Hannah Arendt's portrayal of the terrible consequences of blind obedience, Eichmann in Jerusalem: A Report on the Banality of Evil contains an introduction by Amos Elon in Penguin Classics. Sparking a flurry of heated debate, Hannah Arendt's authoritative and stunning report on the trial of German Nazi SS leader Adolf Eichmann first appeared as a series of articles in The New Yorker in 1963.
This revised edition includes material that came to light after the trial, as well as Arendt's postscript commenting on the controversy that arose over her book.
A major journalistic triumph by an intellectual of singular influence, Eichmann in Jerusalem is as shocking as it is informative - a meticulous and unflinching look at one of the most unsettling (and unsettled) issues of the twentieth century. Hannah Arendt (1906-1975) was for many years University Professor of Political Philosophy in the Graduate Faculty of the New School for Social Research and a Visiting Fellow of the Committee on Social Thought at the University of Chicago.
She is also the author of Eichmann in Jerusalem, On Revolution, and Between Past and Future. If you enjoyed Eichmann in Jerusalem, you might like Elie Wiesel's Night, available in Penguin Modern Classics. 'Deals with the greatest problem of our time ...the problem of the human being within a modern totalitarian system' Bruno Bettelheim, The New Republic 'A profound and documented analysis ...Bound to stir our minds and trouble our consciences' Chicago Tribune
- Format: Paperback
- Pages: 336 pages
- Publisher: Penguin Books Ltd
- Publication Date: 07/12/2006
- Category: European history
- ISBN: 9780143039884
- EPUB from £5.99
Showing 1 - 5 of 7 reviews.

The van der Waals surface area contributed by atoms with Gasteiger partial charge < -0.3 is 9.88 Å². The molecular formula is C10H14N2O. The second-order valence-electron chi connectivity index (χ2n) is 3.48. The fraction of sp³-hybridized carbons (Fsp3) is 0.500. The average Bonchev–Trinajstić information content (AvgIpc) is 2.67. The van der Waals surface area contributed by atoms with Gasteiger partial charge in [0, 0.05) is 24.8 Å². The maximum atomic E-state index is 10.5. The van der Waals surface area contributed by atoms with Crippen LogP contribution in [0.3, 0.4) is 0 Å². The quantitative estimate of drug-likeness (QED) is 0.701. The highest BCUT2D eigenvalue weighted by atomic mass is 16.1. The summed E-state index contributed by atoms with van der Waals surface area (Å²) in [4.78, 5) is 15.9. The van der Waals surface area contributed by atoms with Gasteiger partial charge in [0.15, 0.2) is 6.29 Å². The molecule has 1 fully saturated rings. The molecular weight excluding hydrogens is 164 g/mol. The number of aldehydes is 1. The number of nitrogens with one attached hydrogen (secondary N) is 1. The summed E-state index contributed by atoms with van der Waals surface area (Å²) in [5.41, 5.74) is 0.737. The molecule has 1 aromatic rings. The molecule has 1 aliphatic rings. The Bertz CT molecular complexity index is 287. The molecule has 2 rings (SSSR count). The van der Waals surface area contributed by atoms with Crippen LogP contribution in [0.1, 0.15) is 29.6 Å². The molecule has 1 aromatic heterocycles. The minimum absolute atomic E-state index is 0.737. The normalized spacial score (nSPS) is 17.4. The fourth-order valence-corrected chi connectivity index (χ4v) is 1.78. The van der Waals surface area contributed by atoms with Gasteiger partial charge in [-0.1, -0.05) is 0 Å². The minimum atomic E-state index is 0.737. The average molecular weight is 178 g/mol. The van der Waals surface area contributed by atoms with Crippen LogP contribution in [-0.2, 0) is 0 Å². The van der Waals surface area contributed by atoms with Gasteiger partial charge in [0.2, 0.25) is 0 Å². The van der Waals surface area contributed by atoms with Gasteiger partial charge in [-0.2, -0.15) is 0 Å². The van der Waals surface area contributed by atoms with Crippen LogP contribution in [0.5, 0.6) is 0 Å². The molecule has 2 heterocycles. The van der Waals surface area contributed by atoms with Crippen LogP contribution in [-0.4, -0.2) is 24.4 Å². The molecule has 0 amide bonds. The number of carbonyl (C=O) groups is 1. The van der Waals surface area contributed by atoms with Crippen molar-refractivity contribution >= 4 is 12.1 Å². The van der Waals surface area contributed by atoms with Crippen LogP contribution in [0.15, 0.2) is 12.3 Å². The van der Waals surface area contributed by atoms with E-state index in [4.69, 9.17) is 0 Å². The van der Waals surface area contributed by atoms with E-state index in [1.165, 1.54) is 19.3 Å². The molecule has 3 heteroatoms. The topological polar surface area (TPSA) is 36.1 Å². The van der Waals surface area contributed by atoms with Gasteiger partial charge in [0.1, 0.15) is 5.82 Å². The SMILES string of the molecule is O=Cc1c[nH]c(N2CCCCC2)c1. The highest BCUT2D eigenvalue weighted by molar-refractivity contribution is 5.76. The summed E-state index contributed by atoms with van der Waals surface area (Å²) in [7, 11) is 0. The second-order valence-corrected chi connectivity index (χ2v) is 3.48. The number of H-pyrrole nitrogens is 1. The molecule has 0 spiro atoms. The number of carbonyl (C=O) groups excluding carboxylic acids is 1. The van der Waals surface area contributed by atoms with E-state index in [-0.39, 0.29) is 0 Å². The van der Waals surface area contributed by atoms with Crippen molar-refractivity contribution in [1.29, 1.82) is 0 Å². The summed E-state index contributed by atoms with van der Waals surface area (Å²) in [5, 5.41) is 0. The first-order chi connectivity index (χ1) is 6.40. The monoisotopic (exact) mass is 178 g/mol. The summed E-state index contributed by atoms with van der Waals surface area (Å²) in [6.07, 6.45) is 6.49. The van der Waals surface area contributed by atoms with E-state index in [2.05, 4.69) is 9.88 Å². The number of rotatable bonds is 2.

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Review by HadriantheBlind
Brilliant in analyses. 'Banality of evil' only occurs once or twice, and it seems to be misinterpreted - the banality of Eichman's thoughts and his blind devotion to fascism, not just the mere 'I was following orders' facade he put up.
Review by h_d
This was a hard book to read. It took me over two weeks to read this because I kept putting the book down over and over again to scowl and shake my head and continually make wtf faces. I suppose it's because Arendt goes far to illustrate how someone could absolve themselves of responsibility because they were only following orders, because following orders means the luxury of bypassing moral reasoning, or not being involved in wrong-doing because they were not making the decisions, or even being the victim because they were made to witness or carry out decisions that were out of your hands. <br/><br/>But then I have this part of my brain just shouting 'NAZIS! EVOL! NO GET OUTS!'<br/><br/>I honestly appreciate Arendt pushing the reader into considering that rather than there being evil men who did evil deeds, there were pen-pushers who just wanted to climb the ladder and be good employees, like Eichmann. But, I'm also inclined to think 'bollocks'. We all have some kind of moral compass where genocide definitely pings as A BAD THING and therefore an ability to recognise that maybe we're about to sign off on A BAD THING. Eichmann, like many Nazis, surely knew what he was doing, what it would result in. There's turning a blind eye to the photocopier jam so someone else gets the blame and then there's turning a blind eye to genocide. One of them, pretty fucking evil. <br/><br/>An amazing reading experience. A lot of food for thought.